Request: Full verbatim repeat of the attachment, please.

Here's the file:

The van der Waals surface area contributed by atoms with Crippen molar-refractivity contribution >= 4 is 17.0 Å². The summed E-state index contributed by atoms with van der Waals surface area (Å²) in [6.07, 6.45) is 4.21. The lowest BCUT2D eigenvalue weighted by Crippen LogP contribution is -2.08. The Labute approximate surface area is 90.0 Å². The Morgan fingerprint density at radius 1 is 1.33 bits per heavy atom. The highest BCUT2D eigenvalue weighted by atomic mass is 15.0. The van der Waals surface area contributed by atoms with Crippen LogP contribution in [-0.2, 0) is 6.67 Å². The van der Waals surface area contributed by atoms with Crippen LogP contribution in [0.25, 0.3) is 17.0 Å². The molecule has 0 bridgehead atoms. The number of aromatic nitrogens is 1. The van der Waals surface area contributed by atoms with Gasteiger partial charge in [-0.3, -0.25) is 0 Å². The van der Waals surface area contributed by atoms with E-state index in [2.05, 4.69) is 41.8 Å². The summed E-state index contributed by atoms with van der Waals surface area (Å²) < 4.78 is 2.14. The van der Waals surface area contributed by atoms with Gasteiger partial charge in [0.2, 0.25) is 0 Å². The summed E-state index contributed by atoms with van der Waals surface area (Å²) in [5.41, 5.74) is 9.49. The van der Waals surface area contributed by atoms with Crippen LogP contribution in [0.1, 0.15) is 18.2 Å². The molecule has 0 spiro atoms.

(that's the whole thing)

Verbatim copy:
The van der Waals surface area contributed by atoms with Crippen molar-refractivity contribution >= 4 is 17.0 Å². The summed E-state index contributed by atoms with van der Waals surface area (Å²) in [6.07, 6.45) is 4.21. The lowest BCUT2D eigenvalue weighted by Crippen LogP contribution is -2.08. The Labute approximate surface area is 90.0 Å². The Morgan fingerprint density at radius 1 is 1.33 bits per heavy atom. The highest BCUT2D eigenvalue weighted by atomic mass is 15.0. The van der Waals surface area contributed by atoms with Crippen LogP contribution in [-0.2, 0) is 6.67 Å². The van der Waals surface area contributed by atoms with Crippen LogP contribution in [0.25, 0.3) is 17.0 Å². The molecule has 0 bridgehead atoms. The number of aromatic nitrogens is 1. The van der Waals surface area contributed by atoms with Gasteiger partial charge in [-0.3, -0.25) is 0 Å². The van der Waals surface area contributed by atoms with E-state index in [2.05, 4.69) is 41.8 Å². The summed E-state index contributed by atoms with van der Waals surface area (Å²) < 4.78 is 2.14. The van der Waals surface area contributed by atoms with Gasteiger partial charge in [0.2, 0.25) is 0 Å². The summed E-state index contributed by atoms with van der Waals surface area (Å²) in [5.41, 5.74) is 9.49. The van der Waals surface area contributed by atoms with Crippen LogP contribution in [0.1, 0.15) is 18.2 Å². The molecule has 0 spiro atoms.